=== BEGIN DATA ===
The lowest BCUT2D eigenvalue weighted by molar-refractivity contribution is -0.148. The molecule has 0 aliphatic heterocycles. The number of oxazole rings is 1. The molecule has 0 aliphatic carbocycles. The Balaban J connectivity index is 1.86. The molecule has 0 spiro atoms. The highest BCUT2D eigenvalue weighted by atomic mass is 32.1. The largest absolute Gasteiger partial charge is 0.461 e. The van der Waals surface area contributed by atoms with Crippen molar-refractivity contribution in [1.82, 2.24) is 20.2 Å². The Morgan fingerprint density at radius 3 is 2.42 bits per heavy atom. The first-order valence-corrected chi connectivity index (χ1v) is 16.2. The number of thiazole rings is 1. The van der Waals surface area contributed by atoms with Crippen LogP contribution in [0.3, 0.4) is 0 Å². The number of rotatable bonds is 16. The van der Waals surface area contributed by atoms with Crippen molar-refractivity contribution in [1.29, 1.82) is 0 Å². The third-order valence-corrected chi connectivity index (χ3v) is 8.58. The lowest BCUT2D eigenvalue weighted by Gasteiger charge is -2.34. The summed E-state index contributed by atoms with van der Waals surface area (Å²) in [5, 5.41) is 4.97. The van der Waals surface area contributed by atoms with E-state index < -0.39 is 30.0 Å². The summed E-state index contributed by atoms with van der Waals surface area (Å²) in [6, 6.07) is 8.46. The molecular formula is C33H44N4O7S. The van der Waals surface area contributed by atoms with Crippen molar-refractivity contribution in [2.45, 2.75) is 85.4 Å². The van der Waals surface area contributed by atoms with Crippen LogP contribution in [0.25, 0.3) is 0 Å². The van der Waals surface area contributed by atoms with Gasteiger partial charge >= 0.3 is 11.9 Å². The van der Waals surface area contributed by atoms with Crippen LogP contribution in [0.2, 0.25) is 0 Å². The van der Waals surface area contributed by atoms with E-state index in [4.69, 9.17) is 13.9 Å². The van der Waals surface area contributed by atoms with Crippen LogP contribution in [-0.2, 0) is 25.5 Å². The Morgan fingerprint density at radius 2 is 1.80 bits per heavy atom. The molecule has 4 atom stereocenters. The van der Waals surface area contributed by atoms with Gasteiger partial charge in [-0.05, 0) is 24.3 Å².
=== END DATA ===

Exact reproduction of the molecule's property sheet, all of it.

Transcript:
The lowest BCUT2D eigenvalue weighted by molar-refractivity contribution is -0.148. The molecule has 0 aliphatic heterocycles. The number of oxazole rings is 1. The molecule has 0 aliphatic carbocycles. The Balaban J connectivity index is 1.86. The molecule has 0 spiro atoms. The highest BCUT2D eigenvalue weighted by atomic mass is 32.1. The largest absolute Gasteiger partial charge is 0.461 e. The van der Waals surface area contributed by atoms with Crippen molar-refractivity contribution in [1.82, 2.24) is 20.2 Å². The Morgan fingerprint density at radius 3 is 2.42 bits per heavy atom. The first-order valence-corrected chi connectivity index (χ1v) is 16.2. The number of thiazole rings is 1. The van der Waals surface area contributed by atoms with Crippen LogP contribution in [0.3, 0.4) is 0 Å². The number of rotatable bonds is 16. The van der Waals surface area contributed by atoms with Crippen molar-refractivity contribution in [1.29, 1.82) is 0 Å². The third-order valence-corrected chi connectivity index (χ3v) is 8.58. The lowest BCUT2D eigenvalue weighted by Gasteiger charge is -2.34. The summed E-state index contributed by atoms with van der Waals surface area (Å²) in [5, 5.41) is 4.97. The van der Waals surface area contributed by atoms with E-state index < -0.39 is 30.0 Å². The summed E-state index contributed by atoms with van der Waals surface area (Å²) in [6, 6.07) is 8.46. The molecular formula is C33H44N4O7S. The van der Waals surface area contributed by atoms with Crippen molar-refractivity contribution in [2.45, 2.75) is 85.4 Å². The van der Waals surface area contributed by atoms with Crippen LogP contribution in [0.25, 0.3) is 0 Å². The van der Waals surface area contributed by atoms with Gasteiger partial charge >= 0.3 is 11.9 Å². The van der Waals surface area contributed by atoms with Crippen LogP contribution in [0.2, 0.25) is 0 Å². The van der Waals surface area contributed by atoms with E-state index in [4.69, 9.17) is 13.9 Å². The van der Waals surface area contributed by atoms with Crippen LogP contribution in [-0.2, 0) is 25.5 Å². The Morgan fingerprint density at radius 2 is 1.80 bits per heavy atom. The molecule has 4 atom stereocenters. The van der Waals surface area contributed by atoms with Gasteiger partial charge in [-0.05, 0) is 24.3 Å².